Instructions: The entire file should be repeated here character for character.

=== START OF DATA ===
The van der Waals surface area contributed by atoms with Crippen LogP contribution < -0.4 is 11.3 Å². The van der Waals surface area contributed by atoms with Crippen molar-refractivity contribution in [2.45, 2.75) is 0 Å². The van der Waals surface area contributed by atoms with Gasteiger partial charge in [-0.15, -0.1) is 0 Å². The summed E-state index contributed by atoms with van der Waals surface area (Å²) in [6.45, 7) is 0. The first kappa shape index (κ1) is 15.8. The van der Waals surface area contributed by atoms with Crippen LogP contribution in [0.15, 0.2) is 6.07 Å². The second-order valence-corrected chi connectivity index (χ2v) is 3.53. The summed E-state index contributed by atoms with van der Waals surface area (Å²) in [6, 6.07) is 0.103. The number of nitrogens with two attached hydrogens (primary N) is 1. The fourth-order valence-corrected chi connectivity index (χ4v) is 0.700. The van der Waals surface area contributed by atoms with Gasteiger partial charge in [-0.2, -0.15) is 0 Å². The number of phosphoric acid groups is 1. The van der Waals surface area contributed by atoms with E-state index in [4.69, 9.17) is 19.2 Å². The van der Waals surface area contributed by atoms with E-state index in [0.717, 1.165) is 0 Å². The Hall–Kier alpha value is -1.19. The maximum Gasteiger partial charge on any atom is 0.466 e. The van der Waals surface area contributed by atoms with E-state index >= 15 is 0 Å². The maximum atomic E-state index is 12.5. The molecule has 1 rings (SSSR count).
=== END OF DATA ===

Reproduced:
The van der Waals surface area contributed by atoms with Crippen LogP contribution < -0.4 is 11.3 Å². The van der Waals surface area contributed by atoms with Crippen molar-refractivity contribution in [2.45, 2.75) is 0 Å². The van der Waals surface area contributed by atoms with Gasteiger partial charge in [-0.15, -0.1) is 0 Å². The summed E-state index contributed by atoms with van der Waals surface area (Å²) in [6.45, 7) is 0. The first kappa shape index (κ1) is 15.8. The van der Waals surface area contributed by atoms with Crippen LogP contribution in [0.15, 0.2) is 6.07 Å². The second-order valence-corrected chi connectivity index (χ2v) is 3.53. The summed E-state index contributed by atoms with van der Waals surface area (Å²) in [6, 6.07) is 0.103. The number of nitrogens with two attached hydrogens (primary N) is 1. The fourth-order valence-corrected chi connectivity index (χ4v) is 0.700. The van der Waals surface area contributed by atoms with Gasteiger partial charge in [-0.2, -0.15) is 0 Å². The number of phosphoric acid groups is 1. The van der Waals surface area contributed by atoms with E-state index in [4.69, 9.17) is 19.2 Å². The van der Waals surface area contributed by atoms with E-state index in [0.717, 1.165) is 0 Å². The Hall–Kier alpha value is -1.19. The maximum Gasteiger partial charge on any atom is 0.466 e. The van der Waals surface area contributed by atoms with E-state index >= 15 is 0 Å². The maximum atomic E-state index is 12.5. The molecule has 1 rings (SSSR count).